The poet’s biography tells us that she was a notoriously independent spirit. Her whole life was very unconventional in many ways (N.A. 2010). She lived as she wished and was very productive artistically, leaving behind hundreds of poems and other works. In this poem, she seems to be challenging anyone who would criticize her for the reckless and rebellious choices she knows she has made. Millay addresses “my foes” first, because they are the ones that gossip, natter, and pass judgment the most. She knows the end of her story – there is no mystery in life ahead for her! She has done more in one lifetime than several other women put together. Her candle, indeed, will burn out, and earlier than necessary. However, she is proud of what she has created before that untimely end. Her art has shed a “lovely light” on those around her flame, and those of us reading many decades later.

I Cannot See the End of the Lake

I cannot see the end of the lake,

Standing here hip deep in the chill water,

The kayak rocking quietly beside me

Sunnies nipping at my mosquito bites

I know it must end,

whether in a dam or a trickle,

Or this would be named a river!

‘Round that curve gouged out and clawed

By ancient glacier shouldering aside the weaker rock,

Is the water flat and studded with the suns of bull-nose lilies?

Has a beaver family drowned the birches and left upright stumps,

Sharp and disturbing as the remnant of a tooth under a cap?

Or is there a cottage filled with the tumult of children

Scampering out to hail me, as I paddle close to their dock?

I cannot see the end of my life,

Standing here in youth

The future lying round the bend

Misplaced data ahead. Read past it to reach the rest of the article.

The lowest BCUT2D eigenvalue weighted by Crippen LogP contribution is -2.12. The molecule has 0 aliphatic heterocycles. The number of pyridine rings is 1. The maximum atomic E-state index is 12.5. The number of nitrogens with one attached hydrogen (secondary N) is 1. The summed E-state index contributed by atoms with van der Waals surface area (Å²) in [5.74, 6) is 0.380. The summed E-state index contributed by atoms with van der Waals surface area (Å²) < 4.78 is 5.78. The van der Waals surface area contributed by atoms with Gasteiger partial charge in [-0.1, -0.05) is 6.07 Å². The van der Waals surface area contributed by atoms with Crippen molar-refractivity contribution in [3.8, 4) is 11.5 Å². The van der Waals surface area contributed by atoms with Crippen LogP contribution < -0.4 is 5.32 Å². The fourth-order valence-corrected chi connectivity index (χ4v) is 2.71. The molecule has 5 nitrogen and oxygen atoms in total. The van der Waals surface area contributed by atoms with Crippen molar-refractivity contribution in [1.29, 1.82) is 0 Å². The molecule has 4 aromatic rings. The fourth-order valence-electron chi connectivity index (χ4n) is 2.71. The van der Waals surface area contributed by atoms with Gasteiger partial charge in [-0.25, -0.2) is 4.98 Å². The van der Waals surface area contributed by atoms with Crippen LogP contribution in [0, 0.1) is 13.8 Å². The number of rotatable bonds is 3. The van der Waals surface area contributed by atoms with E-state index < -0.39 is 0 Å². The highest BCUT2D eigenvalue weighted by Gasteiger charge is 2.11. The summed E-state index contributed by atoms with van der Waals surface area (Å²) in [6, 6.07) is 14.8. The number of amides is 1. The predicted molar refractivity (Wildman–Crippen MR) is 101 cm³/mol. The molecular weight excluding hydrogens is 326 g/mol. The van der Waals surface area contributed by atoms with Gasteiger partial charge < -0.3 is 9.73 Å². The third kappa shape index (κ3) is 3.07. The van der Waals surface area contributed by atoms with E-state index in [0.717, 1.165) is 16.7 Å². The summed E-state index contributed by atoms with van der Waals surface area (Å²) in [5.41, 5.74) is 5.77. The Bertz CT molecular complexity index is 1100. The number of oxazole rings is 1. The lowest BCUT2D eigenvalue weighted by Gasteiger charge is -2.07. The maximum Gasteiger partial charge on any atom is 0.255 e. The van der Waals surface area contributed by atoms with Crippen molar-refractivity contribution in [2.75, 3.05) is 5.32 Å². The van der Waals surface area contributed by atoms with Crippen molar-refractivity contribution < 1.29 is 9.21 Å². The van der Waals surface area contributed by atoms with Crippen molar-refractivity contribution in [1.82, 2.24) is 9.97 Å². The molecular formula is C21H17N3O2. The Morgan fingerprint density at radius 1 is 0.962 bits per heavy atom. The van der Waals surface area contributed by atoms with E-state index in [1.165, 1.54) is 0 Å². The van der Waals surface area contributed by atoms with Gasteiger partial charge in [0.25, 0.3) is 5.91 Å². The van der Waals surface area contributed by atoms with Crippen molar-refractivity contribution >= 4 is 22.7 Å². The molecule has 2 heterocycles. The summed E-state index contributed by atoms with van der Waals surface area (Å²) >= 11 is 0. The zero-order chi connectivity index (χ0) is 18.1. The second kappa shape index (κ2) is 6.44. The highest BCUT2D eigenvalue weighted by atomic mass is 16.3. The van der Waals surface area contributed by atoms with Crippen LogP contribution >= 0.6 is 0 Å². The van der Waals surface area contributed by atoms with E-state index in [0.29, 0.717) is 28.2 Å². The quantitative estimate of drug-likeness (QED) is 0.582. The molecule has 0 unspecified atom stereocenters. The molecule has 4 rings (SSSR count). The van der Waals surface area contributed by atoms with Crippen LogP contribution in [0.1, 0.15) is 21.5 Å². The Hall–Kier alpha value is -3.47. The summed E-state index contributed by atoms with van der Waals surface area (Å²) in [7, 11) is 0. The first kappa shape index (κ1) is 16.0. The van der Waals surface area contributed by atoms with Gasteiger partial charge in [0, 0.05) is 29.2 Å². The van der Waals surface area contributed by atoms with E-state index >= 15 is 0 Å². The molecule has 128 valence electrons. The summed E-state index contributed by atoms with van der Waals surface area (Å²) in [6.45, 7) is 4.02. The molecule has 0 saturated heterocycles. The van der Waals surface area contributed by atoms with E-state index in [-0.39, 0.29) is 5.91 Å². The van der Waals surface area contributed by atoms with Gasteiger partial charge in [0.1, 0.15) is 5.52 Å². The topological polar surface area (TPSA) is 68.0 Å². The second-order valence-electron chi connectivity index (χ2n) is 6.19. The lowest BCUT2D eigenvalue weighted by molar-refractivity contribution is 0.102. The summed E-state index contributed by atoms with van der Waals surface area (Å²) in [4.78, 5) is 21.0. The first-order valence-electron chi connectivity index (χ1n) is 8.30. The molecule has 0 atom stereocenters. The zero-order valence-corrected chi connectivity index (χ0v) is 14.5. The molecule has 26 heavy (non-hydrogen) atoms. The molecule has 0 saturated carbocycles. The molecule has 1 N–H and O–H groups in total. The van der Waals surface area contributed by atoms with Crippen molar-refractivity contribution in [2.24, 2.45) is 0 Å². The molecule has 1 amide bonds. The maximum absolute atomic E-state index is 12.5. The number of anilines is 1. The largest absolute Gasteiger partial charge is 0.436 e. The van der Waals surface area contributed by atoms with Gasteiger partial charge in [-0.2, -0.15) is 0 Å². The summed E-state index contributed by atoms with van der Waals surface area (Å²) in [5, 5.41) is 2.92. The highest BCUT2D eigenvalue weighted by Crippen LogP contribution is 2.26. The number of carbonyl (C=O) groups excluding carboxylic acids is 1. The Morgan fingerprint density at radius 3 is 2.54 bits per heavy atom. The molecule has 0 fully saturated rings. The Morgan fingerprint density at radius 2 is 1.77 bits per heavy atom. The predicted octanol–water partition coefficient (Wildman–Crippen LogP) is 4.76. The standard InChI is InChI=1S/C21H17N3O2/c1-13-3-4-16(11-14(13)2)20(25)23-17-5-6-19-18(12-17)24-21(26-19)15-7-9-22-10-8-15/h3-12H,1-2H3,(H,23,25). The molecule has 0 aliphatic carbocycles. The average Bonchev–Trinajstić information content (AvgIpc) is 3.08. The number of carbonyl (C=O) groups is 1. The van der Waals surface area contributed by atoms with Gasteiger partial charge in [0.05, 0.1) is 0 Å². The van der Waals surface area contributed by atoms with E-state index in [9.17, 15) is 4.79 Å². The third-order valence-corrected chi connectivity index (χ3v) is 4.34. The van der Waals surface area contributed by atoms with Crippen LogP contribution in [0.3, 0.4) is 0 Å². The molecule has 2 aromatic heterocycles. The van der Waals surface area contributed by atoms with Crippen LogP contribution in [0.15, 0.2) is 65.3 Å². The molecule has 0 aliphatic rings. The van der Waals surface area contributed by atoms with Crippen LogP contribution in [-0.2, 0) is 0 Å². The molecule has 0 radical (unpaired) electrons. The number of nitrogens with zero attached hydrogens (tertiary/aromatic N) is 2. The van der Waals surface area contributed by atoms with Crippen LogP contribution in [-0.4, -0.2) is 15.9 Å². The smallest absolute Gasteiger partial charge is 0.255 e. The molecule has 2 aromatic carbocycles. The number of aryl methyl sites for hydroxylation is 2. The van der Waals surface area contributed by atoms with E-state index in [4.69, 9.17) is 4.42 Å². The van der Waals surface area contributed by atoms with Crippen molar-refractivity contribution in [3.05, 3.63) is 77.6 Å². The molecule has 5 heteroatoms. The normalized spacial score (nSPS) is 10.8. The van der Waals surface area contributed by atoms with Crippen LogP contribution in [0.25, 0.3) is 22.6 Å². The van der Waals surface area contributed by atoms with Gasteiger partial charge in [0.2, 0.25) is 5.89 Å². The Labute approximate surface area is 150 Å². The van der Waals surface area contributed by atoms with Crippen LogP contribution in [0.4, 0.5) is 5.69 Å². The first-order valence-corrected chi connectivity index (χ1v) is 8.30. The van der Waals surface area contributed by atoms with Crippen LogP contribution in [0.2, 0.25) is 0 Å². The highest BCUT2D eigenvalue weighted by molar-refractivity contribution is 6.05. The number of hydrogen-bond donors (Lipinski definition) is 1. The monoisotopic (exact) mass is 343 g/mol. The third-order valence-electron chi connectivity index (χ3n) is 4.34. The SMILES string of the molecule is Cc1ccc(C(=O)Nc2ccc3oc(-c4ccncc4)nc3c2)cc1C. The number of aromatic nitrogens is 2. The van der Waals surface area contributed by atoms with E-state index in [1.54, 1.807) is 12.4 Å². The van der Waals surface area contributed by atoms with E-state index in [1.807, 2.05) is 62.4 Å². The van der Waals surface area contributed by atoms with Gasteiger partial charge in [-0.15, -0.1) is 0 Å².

Of years, of hurt, of love, of joy

I know it must end,

must change, must transform,

Or I would not be human

(Olds 2010)

The lake, like life, does not reveal its end from our perspective. Moreover, that life can take many surprising forms. It could be effortless, like the flatwater expanse of lilypads, or difficult to navigate, like the beaver-dammed water, or it could be filled with human joys and love. In any case, the author encourages us to accept that human life will be filled with change and events both happy and sad.

JAQUES, From As You Like It:

All the world’s a stage,

And all the men and women merely players;

They have their exits and their entrances,

And one man in his time plays many parts,

His acts being seven ages. At first, the infant,

Mewling and puking in the nurse’s arms.

Then the whining schoolboy, with his satchel

And shining morning face, creeping like a snail

Unwillingly to school. And then the lover,

Sighing like a furnace, with a woeful ballad

Made to his mistress’ eyebrow. Then a soldier,

Full of strange oaths and bearded like the pard,

Jealous in honor, sudden and quick in quarrel,

Seeking the bubble reputation

Even in the cannon’s mouth. And then the justice,

In fair round belly with good capon lined,

With eyes severe and beard of formal cut,

Full of wise saws and modern instances;

And so he plays his part. The sixth age shifts

Into the lean and slippered pantaloon,

With spectacles on nose and pouch on side;

His youthful hose, well saved, a world too wide

For his shrunk shank, and his big manly voice,

Turning again toward childish treble, pipes

And whistles in his sound. Last scene of all,

That ends this strange eventful history,

Is second childishness and mere oblivion,

Sans teeth, sans eyes, sans taste, sans everything.

(Shakespeare 2010)

Shakespeare carries the listener through the whole of life in this poetic monologue. With his usual flawless observation skills, he describes the physical and behavioral manifestations of our movement from birth to senescence. Of course, not all of us are going to experience all of these stages or roles in the way he outlines, since half of us are female, and many of us will never be soldiers “bearded like a pard”, or judges, “With eyes severe and beard of formal cut, Full of wise saws and modern instances”. Even the sure hand with which he draws the arc of advancing age cannot tell us, however, what events will transpire in our own uncertain lives.